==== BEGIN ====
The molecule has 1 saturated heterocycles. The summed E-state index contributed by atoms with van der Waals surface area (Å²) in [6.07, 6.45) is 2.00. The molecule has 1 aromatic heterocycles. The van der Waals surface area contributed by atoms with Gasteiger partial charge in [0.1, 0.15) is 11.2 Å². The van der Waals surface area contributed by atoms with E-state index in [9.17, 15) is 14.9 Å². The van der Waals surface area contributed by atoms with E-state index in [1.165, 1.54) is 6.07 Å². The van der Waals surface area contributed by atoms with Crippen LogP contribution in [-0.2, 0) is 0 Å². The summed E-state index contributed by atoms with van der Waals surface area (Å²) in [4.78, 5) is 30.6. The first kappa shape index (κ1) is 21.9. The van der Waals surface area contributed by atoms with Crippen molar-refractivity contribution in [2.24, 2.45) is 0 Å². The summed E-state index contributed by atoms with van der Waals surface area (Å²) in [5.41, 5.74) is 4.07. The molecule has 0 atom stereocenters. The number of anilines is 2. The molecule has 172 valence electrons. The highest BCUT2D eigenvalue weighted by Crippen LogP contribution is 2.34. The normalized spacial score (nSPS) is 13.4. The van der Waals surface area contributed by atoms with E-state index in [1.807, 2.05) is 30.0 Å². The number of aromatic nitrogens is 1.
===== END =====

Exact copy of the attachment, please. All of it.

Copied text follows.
The molecule has 1 saturated heterocycles. The summed E-state index contributed by atoms with van der Waals surface area (Å²) in [6.07, 6.45) is 2.00. The molecule has 1 aromatic heterocycles. The van der Waals surface area contributed by atoms with Gasteiger partial charge in [0.1, 0.15) is 11.2 Å². The van der Waals surface area contributed by atoms with E-state index in [9.17, 15) is 14.9 Å². The van der Waals surface area contributed by atoms with E-state index in [1.165, 1.54) is 6.07 Å². The van der Waals surface area contributed by atoms with Crippen LogP contribution in [-0.2, 0) is 0 Å². The summed E-state index contributed by atoms with van der Waals surface area (Å²) in [4.78, 5) is 30.6. The first kappa shape index (κ1) is 21.9. The van der Waals surface area contributed by atoms with Crippen molar-refractivity contribution in [2.24, 2.45) is 0 Å². The summed E-state index contributed by atoms with van der Waals surface area (Å²) in [5.41, 5.74) is 4.07. The molecule has 0 atom stereocenters. The number of anilines is 2. The molecule has 172 valence electrons. The highest BCUT2D eigenvalue weighted by Crippen LogP contribution is 2.34. The normalized spacial score (nSPS) is 13.4. The van der Waals surface area contributed by atoms with E-state index in [1.807, 2.05) is 30.0 Å². The number of aromatic nitrogens is 1.